Prove the Archimedian property which states that if $a$ and $b$ are positive integers, then there exists some positive integer $n$ such that $na \ge b$.

We argue indirectly. Assume that there does not exist any positive integer $n$ such that $na \ge b$. That is to say, assume $$na < b \quad \forall n \in \mathbb{Z}^+$$

Subtracting $na$ from both sides, we then have $$b - na > 0 \quad \forall n \in \mathbb{Z}^+$$ This gives us a large collection of non-negative values with which to work -- perhaps the well-ordering principle might be useful here. Suppose we construct the set $S$ made up of all of these values. That is to say, suppose $$S = \{b - na, \textrm{ where } n \in \mathbb{Z}^+ \}$$ $S$ is clearly a non-empty set of non-negative values, so the well-ordering principle guarantees it has a least element, say $m = b - n_m a$.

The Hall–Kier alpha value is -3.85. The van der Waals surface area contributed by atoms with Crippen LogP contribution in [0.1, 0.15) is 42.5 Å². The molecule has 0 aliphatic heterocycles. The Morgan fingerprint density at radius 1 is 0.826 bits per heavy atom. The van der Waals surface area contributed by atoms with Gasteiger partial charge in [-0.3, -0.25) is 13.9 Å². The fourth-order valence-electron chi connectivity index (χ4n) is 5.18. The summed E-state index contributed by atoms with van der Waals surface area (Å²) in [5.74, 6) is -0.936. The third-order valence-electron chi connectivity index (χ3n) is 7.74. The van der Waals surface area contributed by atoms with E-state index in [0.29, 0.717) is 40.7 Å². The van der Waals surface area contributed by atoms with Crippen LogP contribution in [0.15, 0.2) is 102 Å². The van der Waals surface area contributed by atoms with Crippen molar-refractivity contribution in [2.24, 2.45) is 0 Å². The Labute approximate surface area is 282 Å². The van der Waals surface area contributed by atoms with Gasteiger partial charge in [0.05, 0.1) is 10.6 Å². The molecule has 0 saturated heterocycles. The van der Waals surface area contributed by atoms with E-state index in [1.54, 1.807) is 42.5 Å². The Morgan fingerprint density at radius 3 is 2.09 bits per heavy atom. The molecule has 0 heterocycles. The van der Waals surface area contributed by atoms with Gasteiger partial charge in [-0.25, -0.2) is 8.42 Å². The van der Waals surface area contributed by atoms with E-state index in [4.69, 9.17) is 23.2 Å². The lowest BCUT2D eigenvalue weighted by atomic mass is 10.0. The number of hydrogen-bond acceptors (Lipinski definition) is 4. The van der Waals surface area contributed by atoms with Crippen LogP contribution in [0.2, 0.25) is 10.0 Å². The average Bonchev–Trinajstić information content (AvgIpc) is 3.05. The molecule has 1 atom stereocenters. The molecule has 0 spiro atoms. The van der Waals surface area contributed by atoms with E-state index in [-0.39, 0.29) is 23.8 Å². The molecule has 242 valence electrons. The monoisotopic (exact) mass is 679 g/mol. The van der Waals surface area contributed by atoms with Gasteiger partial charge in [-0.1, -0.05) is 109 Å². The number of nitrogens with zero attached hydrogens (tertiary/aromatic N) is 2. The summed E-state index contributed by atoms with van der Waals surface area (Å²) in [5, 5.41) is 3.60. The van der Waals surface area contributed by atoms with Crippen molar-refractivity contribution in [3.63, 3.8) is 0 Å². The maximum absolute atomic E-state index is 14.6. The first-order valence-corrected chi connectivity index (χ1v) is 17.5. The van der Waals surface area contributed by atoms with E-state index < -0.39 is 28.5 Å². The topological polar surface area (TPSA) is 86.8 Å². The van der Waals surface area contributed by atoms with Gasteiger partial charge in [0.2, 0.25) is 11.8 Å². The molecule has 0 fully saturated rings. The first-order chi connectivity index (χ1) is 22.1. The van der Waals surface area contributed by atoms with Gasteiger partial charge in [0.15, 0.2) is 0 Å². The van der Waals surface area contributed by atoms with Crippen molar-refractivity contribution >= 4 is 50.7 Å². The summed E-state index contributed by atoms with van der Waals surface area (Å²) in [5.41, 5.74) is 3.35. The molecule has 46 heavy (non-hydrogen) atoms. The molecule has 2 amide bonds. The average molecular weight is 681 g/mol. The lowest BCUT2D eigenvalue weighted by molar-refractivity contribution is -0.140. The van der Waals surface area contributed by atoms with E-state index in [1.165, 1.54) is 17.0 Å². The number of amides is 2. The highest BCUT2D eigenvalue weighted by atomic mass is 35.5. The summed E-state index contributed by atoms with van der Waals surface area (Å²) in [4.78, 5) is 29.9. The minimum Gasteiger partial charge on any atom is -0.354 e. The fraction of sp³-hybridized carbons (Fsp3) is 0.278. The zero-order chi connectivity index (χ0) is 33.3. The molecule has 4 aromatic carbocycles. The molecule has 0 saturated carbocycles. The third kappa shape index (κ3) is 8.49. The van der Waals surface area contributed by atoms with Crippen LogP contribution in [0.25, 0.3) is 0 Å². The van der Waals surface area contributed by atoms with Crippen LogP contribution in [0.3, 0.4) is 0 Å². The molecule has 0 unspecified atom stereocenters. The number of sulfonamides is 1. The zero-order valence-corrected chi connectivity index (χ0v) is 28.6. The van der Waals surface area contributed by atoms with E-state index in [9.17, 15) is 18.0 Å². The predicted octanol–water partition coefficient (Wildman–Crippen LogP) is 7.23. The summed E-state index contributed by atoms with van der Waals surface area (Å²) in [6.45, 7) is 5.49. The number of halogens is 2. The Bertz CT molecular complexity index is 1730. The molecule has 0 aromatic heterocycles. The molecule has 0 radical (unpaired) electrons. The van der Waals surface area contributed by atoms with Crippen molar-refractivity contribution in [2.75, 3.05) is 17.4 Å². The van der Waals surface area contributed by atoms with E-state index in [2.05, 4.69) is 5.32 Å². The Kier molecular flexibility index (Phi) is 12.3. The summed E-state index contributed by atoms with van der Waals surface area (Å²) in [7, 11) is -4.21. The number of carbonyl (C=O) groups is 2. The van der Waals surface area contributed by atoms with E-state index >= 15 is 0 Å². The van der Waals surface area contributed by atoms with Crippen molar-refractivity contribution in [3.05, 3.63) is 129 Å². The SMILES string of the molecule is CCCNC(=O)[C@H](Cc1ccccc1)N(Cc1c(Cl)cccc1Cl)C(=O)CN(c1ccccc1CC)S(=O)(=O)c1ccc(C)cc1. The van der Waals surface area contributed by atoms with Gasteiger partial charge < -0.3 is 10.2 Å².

But what happens if we consider $x = b - (n_m+1) a$?

Certainly, by its construction $x \in S$ and $x \lt m$. This contradicts $m$ being the least element of $S$.

Having reached a contradiction, the opposite of our assumption must be true. There must indeed exist some positive integer $n$ such that $na \ge b$.